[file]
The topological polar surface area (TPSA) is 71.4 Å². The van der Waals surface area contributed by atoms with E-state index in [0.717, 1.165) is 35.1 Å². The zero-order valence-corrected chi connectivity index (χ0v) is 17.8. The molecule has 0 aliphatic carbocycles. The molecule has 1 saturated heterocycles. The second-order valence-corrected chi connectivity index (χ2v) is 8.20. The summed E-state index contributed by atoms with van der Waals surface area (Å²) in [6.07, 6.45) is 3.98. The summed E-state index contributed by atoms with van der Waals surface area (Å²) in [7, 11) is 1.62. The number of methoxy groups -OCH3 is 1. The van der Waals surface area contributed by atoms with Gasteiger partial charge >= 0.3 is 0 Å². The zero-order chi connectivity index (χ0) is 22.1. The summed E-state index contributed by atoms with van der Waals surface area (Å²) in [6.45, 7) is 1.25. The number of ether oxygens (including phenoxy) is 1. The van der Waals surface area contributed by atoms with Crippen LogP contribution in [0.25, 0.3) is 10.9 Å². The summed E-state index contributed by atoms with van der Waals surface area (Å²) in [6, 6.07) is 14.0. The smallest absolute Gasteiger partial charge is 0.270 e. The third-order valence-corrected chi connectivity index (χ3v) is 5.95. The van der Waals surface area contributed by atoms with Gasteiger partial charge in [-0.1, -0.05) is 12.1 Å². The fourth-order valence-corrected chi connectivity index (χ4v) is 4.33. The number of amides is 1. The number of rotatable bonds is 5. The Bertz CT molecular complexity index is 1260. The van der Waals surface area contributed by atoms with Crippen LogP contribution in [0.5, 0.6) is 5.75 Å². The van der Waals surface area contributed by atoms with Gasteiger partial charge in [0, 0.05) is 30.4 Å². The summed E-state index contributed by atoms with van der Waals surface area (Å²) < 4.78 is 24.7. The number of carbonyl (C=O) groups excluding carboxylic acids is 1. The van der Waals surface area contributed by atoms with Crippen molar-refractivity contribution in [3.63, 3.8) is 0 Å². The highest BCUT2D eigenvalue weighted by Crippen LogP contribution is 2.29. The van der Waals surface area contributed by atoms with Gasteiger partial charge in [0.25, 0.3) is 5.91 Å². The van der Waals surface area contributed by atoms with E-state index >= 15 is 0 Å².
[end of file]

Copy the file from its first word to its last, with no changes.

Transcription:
The topological polar surface area (TPSA) is 71.4 Å². The van der Waals surface area contributed by atoms with E-state index in [0.717, 1.165) is 35.1 Å². The zero-order valence-corrected chi connectivity index (χ0v) is 17.8. The molecule has 0 aliphatic carbocycles. The molecule has 1 saturated heterocycles. The second-order valence-corrected chi connectivity index (χ2v) is 8.20. The summed E-state index contributed by atoms with van der Waals surface area (Å²) in [6.07, 6.45) is 3.98. The summed E-state index contributed by atoms with van der Waals surface area (Å²) in [7, 11) is 1.62. The number of methoxy groups -OCH3 is 1. The van der Waals surface area contributed by atoms with Gasteiger partial charge >= 0.3 is 0 Å². The zero-order chi connectivity index (χ0) is 22.1. The summed E-state index contributed by atoms with van der Waals surface area (Å²) in [6.45, 7) is 1.25. The number of ether oxygens (including phenoxy) is 1. The van der Waals surface area contributed by atoms with Crippen LogP contribution in [0.25, 0.3) is 10.9 Å². The summed E-state index contributed by atoms with van der Waals surface area (Å²) in [6, 6.07) is 14.0. The smallest absolute Gasteiger partial charge is 0.270 e. The third-order valence-corrected chi connectivity index (χ3v) is 5.95. The van der Waals surface area contributed by atoms with Gasteiger partial charge in [-0.1, -0.05) is 12.1 Å². The fourth-order valence-corrected chi connectivity index (χ4v) is 4.33. The number of amides is 1. The number of rotatable bonds is 5. The Bertz CT molecular complexity index is 1260. The van der Waals surface area contributed by atoms with Crippen LogP contribution in [0.5, 0.6) is 5.75 Å². The van der Waals surface area contributed by atoms with Gasteiger partial charge in [0, 0.05) is 30.4 Å². The summed E-state index contributed by atoms with van der Waals surface area (Å²) < 4.78 is 24.7. The number of carbonyl (C=O) groups excluding carboxylic acids is 1. The van der Waals surface area contributed by atoms with Crippen molar-refractivity contribution in [3.63, 3.8) is 0 Å². The highest BCUT2D eigenvalue weighted by Crippen LogP contribution is 2.29. The van der Waals surface area contributed by atoms with Gasteiger partial charge in [0.25, 0.3) is 5.91 Å². The van der Waals surface area contributed by atoms with E-state index >= 15 is 0 Å².